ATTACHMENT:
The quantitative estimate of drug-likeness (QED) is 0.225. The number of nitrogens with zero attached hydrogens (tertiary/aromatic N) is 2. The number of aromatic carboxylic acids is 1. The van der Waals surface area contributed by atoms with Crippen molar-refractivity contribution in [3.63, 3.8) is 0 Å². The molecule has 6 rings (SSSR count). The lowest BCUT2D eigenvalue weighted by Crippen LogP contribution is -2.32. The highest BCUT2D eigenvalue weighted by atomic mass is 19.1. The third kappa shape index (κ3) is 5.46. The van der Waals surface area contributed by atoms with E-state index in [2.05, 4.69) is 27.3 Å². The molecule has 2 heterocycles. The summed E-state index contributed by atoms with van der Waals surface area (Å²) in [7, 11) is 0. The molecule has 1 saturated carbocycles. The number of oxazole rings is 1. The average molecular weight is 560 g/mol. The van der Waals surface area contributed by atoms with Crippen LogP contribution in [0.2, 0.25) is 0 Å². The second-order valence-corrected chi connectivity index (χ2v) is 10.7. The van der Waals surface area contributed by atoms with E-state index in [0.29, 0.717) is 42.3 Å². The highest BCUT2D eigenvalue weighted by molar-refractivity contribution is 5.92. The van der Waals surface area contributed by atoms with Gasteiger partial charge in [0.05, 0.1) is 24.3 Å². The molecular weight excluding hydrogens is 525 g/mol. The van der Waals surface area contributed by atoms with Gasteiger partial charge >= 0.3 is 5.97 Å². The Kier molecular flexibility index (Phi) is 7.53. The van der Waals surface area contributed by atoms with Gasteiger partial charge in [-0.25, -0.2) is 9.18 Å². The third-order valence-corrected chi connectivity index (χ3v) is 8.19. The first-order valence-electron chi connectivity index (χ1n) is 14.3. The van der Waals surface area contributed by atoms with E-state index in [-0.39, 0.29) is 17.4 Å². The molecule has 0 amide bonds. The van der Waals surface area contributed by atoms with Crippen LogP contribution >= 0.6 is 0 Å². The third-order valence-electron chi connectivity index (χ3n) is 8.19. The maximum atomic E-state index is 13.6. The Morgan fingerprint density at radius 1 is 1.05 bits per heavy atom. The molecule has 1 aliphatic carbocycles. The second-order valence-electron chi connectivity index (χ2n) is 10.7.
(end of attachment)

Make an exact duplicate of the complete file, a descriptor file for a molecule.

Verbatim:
The quantitative estimate of drug-likeness (QED) is 0.225. The number of nitrogens with zero attached hydrogens (tertiary/aromatic N) is 2. The number of aromatic carboxylic acids is 1. The van der Waals surface area contributed by atoms with Crippen molar-refractivity contribution in [3.63, 3.8) is 0 Å². The molecule has 6 rings (SSSR count). The lowest BCUT2D eigenvalue weighted by Crippen LogP contribution is -2.32. The highest BCUT2D eigenvalue weighted by atomic mass is 19.1. The third kappa shape index (κ3) is 5.46. The van der Waals surface area contributed by atoms with E-state index in [2.05, 4.69) is 27.3 Å². The molecule has 2 heterocycles. The summed E-state index contributed by atoms with van der Waals surface area (Å²) in [7, 11) is 0. The molecule has 1 saturated carbocycles. The number of oxazole rings is 1. The average molecular weight is 560 g/mol. The van der Waals surface area contributed by atoms with Crippen LogP contribution in [0.2, 0.25) is 0 Å². The second-order valence-corrected chi connectivity index (χ2v) is 10.7. The van der Waals surface area contributed by atoms with E-state index in [0.29, 0.717) is 42.3 Å². The highest BCUT2D eigenvalue weighted by molar-refractivity contribution is 5.92. The van der Waals surface area contributed by atoms with Gasteiger partial charge in [0.05, 0.1) is 24.3 Å². The molecular weight excluding hydrogens is 525 g/mol. The van der Waals surface area contributed by atoms with Gasteiger partial charge >= 0.3 is 5.97 Å². The Kier molecular flexibility index (Phi) is 7.53. The van der Waals surface area contributed by atoms with Gasteiger partial charge in [-0.25, -0.2) is 9.18 Å². The third-order valence-corrected chi connectivity index (χ3v) is 8.19. The first-order valence-electron chi connectivity index (χ1n) is 14.3. The van der Waals surface area contributed by atoms with E-state index in [-0.39, 0.29) is 17.4 Å². The molecule has 0 amide bonds. The van der Waals surface area contributed by atoms with Crippen LogP contribution >= 0.6 is 0 Å². The third-order valence-electron chi connectivity index (χ3n) is 8.19. The maximum atomic E-state index is 13.6. The Morgan fingerprint density at radius 1 is 1.05 bits per heavy atom. The molecule has 1 aliphatic carbocycles. The second-order valence-electron chi connectivity index (χ2n) is 10.7.